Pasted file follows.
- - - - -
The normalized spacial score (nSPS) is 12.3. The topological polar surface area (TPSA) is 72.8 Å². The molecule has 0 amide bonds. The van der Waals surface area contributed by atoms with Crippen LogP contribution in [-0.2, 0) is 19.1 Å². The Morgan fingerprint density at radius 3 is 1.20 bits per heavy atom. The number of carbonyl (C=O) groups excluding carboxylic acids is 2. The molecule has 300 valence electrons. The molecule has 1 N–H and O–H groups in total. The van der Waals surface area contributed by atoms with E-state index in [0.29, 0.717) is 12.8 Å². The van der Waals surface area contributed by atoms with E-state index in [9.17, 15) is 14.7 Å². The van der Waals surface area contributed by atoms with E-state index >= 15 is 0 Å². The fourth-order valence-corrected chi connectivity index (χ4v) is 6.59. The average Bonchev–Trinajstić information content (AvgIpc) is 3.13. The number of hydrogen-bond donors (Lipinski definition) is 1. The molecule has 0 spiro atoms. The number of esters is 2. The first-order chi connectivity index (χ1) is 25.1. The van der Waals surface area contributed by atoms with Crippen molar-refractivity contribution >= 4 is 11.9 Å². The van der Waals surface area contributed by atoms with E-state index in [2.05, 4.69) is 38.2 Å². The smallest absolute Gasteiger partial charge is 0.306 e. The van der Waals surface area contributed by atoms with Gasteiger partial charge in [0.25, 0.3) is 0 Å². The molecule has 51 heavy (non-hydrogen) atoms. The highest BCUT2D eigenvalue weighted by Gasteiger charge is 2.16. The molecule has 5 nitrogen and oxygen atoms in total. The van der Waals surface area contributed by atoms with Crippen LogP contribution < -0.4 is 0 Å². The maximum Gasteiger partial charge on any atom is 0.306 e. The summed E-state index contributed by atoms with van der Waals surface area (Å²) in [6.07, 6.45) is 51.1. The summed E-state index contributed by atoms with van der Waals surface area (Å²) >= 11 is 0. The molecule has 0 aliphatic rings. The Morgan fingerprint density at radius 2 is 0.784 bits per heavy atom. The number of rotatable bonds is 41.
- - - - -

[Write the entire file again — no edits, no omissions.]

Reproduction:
The normalized spacial score (nSPS) is 12.3. The topological polar surface area (TPSA) is 72.8 Å². The molecule has 0 amide bonds. The van der Waals surface area contributed by atoms with Crippen LogP contribution in [-0.2, 0) is 19.1 Å². The Morgan fingerprint density at radius 3 is 1.20 bits per heavy atom. The number of carbonyl (C=O) groups excluding carboxylic acids is 2. The molecule has 300 valence electrons. The molecule has 1 N–H and O–H groups in total. The van der Waals surface area contributed by atoms with E-state index in [0.29, 0.717) is 12.8 Å². The van der Waals surface area contributed by atoms with E-state index in [9.17, 15) is 14.7 Å². The van der Waals surface area contributed by atoms with E-state index >= 15 is 0 Å². The fourth-order valence-corrected chi connectivity index (χ4v) is 6.59. The average Bonchev–Trinajstić information content (AvgIpc) is 3.13. The number of hydrogen-bond donors (Lipinski definition) is 1. The molecule has 0 spiro atoms. The number of esters is 2. The first-order chi connectivity index (χ1) is 25.1. The van der Waals surface area contributed by atoms with Crippen molar-refractivity contribution >= 4 is 11.9 Å². The van der Waals surface area contributed by atoms with E-state index in [2.05, 4.69) is 38.2 Å². The smallest absolute Gasteiger partial charge is 0.306 e. The van der Waals surface area contributed by atoms with Gasteiger partial charge in [0.25, 0.3) is 0 Å². The molecule has 51 heavy (non-hydrogen) atoms. The highest BCUT2D eigenvalue weighted by Gasteiger charge is 2.16. The molecule has 5 nitrogen and oxygen atoms in total. The van der Waals surface area contributed by atoms with Crippen LogP contribution < -0.4 is 0 Å². The maximum Gasteiger partial charge on any atom is 0.306 e. The summed E-state index contributed by atoms with van der Waals surface area (Å²) in [6.07, 6.45) is 51.1. The summed E-state index contributed by atoms with van der Waals surface area (Å²) >= 11 is 0. The molecule has 0 aliphatic rings. The Morgan fingerprint density at radius 2 is 0.784 bits per heavy atom. The number of rotatable bonds is 41.